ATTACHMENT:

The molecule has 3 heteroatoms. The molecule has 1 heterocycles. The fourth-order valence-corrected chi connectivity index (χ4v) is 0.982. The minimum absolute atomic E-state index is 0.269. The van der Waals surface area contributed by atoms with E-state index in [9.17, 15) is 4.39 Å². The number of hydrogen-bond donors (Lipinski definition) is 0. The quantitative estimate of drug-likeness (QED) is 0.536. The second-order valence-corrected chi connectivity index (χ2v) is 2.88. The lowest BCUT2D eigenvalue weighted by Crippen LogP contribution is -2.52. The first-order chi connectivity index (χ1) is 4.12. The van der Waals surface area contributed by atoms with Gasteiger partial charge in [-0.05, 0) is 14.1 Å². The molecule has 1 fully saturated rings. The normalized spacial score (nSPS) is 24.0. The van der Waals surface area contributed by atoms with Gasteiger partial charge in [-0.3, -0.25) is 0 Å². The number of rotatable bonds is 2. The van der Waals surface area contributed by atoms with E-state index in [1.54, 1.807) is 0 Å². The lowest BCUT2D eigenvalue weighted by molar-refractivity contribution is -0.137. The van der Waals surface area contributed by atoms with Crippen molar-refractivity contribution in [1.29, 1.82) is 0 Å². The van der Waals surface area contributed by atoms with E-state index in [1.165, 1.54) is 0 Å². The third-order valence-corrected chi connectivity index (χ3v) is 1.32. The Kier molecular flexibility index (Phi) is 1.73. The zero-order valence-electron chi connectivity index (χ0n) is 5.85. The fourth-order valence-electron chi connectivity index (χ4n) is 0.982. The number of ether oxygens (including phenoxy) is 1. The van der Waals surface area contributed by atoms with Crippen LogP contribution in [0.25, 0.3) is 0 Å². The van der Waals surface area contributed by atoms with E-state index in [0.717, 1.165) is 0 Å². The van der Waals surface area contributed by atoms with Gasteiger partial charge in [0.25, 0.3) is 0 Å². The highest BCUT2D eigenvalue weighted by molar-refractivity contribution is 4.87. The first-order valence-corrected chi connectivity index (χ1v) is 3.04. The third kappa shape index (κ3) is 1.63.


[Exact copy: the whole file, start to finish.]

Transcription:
The molecule has 3 heteroatoms. The molecule has 1 heterocycles. The fourth-order valence-corrected chi connectivity index (χ4v) is 0.982. The minimum absolute atomic E-state index is 0.269. The van der Waals surface area contributed by atoms with E-state index in [9.17, 15) is 4.39 Å². The number of hydrogen-bond donors (Lipinski definition) is 0. The quantitative estimate of drug-likeness (QED) is 0.536. The second-order valence-corrected chi connectivity index (χ2v) is 2.88. The lowest BCUT2D eigenvalue weighted by Crippen LogP contribution is -2.52. The first-order chi connectivity index (χ1) is 4.12. The van der Waals surface area contributed by atoms with Gasteiger partial charge in [-0.05, 0) is 14.1 Å². The molecule has 1 fully saturated rings. The normalized spacial score (nSPS) is 24.0. The van der Waals surface area contributed by atoms with Gasteiger partial charge in [-0.3, -0.25) is 0 Å². The number of rotatable bonds is 2. The van der Waals surface area contributed by atoms with E-state index in [1.54, 1.807) is 0 Å². The lowest BCUT2D eigenvalue weighted by molar-refractivity contribution is -0.137. The van der Waals surface area contributed by atoms with Crippen molar-refractivity contribution in [1.29, 1.82) is 0 Å². The van der Waals surface area contributed by atoms with E-state index in [1.165, 1.54) is 0 Å². The third-order valence-corrected chi connectivity index (χ3v) is 1.32. The Kier molecular flexibility index (Phi) is 1.73. The zero-order valence-electron chi connectivity index (χ0n) is 5.85. The fourth-order valence-electron chi connectivity index (χ4n) is 0.982. The number of ether oxygens (including phenoxy) is 1. The van der Waals surface area contributed by atoms with Crippen LogP contribution in [0.25, 0.3) is 0 Å². The van der Waals surface area contributed by atoms with E-state index in [0.717, 1.165) is 0 Å². The van der Waals surface area contributed by atoms with Gasteiger partial charge in [0.25, 0.3) is 0 Å². The highest BCUT2D eigenvalue weighted by molar-refractivity contribution is 4.87. The first-order valence-corrected chi connectivity index (χ1v) is 3.04. The third kappa shape index (κ3) is 1.63.